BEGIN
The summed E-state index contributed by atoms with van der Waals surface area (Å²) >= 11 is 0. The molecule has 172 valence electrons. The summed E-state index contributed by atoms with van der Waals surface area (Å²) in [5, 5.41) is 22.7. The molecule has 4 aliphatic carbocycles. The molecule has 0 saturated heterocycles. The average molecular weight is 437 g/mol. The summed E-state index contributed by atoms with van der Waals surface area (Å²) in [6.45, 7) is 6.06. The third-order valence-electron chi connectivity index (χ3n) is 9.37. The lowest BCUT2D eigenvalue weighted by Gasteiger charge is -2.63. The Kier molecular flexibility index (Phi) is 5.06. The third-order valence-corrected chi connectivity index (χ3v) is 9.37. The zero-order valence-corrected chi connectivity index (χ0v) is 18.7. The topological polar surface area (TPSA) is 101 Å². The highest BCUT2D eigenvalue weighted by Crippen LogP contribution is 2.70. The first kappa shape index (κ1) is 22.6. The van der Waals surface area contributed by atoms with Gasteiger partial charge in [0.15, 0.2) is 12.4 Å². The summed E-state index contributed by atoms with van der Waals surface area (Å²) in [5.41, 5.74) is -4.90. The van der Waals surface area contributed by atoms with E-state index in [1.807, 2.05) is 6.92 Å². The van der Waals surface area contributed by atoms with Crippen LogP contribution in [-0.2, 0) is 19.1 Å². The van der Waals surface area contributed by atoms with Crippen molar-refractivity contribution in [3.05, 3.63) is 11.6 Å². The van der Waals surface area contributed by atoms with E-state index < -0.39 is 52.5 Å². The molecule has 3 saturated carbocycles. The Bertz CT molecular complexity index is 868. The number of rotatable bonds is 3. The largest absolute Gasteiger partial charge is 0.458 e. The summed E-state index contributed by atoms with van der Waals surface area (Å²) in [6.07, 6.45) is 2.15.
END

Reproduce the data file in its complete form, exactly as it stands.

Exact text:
The summed E-state index contributed by atoms with van der Waals surface area (Å²) >= 11 is 0. The molecule has 172 valence electrons. The summed E-state index contributed by atoms with van der Waals surface area (Å²) in [5, 5.41) is 22.7. The molecule has 4 aliphatic carbocycles. The molecule has 0 saturated heterocycles. The average molecular weight is 437 g/mol. The summed E-state index contributed by atoms with van der Waals surface area (Å²) in [6.45, 7) is 6.06. The third-order valence-electron chi connectivity index (χ3n) is 9.37. The lowest BCUT2D eigenvalue weighted by Gasteiger charge is -2.63. The Kier molecular flexibility index (Phi) is 5.06. The third-order valence-corrected chi connectivity index (χ3v) is 9.37. The zero-order valence-corrected chi connectivity index (χ0v) is 18.7. The topological polar surface area (TPSA) is 101 Å². The highest BCUT2D eigenvalue weighted by Crippen LogP contribution is 2.70. The first kappa shape index (κ1) is 22.6. The van der Waals surface area contributed by atoms with Gasteiger partial charge in [0.15, 0.2) is 12.4 Å². The summed E-state index contributed by atoms with van der Waals surface area (Å²) in [5.41, 5.74) is -4.90. The van der Waals surface area contributed by atoms with E-state index in [1.807, 2.05) is 6.92 Å². The van der Waals surface area contributed by atoms with Crippen LogP contribution in [-0.2, 0) is 19.1 Å². The van der Waals surface area contributed by atoms with Crippen molar-refractivity contribution in [3.05, 3.63) is 11.6 Å². The van der Waals surface area contributed by atoms with E-state index < -0.39 is 52.5 Å². The molecule has 3 saturated carbocycles. The Bertz CT molecular complexity index is 868. The number of rotatable bonds is 3. The largest absolute Gasteiger partial charge is 0.458 e. The summed E-state index contributed by atoms with van der Waals surface area (Å²) in [6.07, 6.45) is 2.15.